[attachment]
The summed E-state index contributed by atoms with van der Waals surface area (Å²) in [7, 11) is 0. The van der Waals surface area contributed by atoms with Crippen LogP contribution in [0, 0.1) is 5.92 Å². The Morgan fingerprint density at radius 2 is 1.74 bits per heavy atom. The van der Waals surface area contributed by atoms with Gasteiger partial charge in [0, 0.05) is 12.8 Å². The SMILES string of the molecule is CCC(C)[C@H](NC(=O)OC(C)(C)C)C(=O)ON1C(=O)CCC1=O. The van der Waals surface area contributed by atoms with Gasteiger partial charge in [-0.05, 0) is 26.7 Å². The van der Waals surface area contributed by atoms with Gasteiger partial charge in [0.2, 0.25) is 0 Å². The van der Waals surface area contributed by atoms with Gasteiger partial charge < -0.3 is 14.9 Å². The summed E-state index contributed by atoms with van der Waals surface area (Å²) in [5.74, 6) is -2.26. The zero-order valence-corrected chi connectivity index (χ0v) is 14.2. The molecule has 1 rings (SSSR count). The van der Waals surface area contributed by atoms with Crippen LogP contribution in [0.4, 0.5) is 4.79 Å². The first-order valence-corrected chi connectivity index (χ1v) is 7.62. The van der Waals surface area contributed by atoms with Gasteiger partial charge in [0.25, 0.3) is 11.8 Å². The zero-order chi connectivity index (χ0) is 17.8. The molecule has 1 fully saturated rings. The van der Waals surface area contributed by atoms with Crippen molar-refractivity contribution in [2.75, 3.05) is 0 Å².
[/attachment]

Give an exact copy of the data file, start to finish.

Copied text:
The summed E-state index contributed by atoms with van der Waals surface area (Å²) in [7, 11) is 0. The van der Waals surface area contributed by atoms with Crippen LogP contribution in [0, 0.1) is 5.92 Å². The Morgan fingerprint density at radius 2 is 1.74 bits per heavy atom. The van der Waals surface area contributed by atoms with Gasteiger partial charge in [0, 0.05) is 12.8 Å². The SMILES string of the molecule is CCC(C)[C@H](NC(=O)OC(C)(C)C)C(=O)ON1C(=O)CCC1=O. The van der Waals surface area contributed by atoms with Gasteiger partial charge in [-0.05, 0) is 26.7 Å². The van der Waals surface area contributed by atoms with Gasteiger partial charge in [0.2, 0.25) is 0 Å². The van der Waals surface area contributed by atoms with Gasteiger partial charge < -0.3 is 14.9 Å². The summed E-state index contributed by atoms with van der Waals surface area (Å²) in [5.74, 6) is -2.26. The zero-order valence-corrected chi connectivity index (χ0v) is 14.2. The molecule has 1 rings (SSSR count). The van der Waals surface area contributed by atoms with Crippen LogP contribution in [0.4, 0.5) is 4.79 Å². The first-order valence-corrected chi connectivity index (χ1v) is 7.62. The van der Waals surface area contributed by atoms with Gasteiger partial charge in [0.25, 0.3) is 11.8 Å². The zero-order chi connectivity index (χ0) is 17.8. The molecule has 1 fully saturated rings. The van der Waals surface area contributed by atoms with Crippen molar-refractivity contribution in [2.75, 3.05) is 0 Å².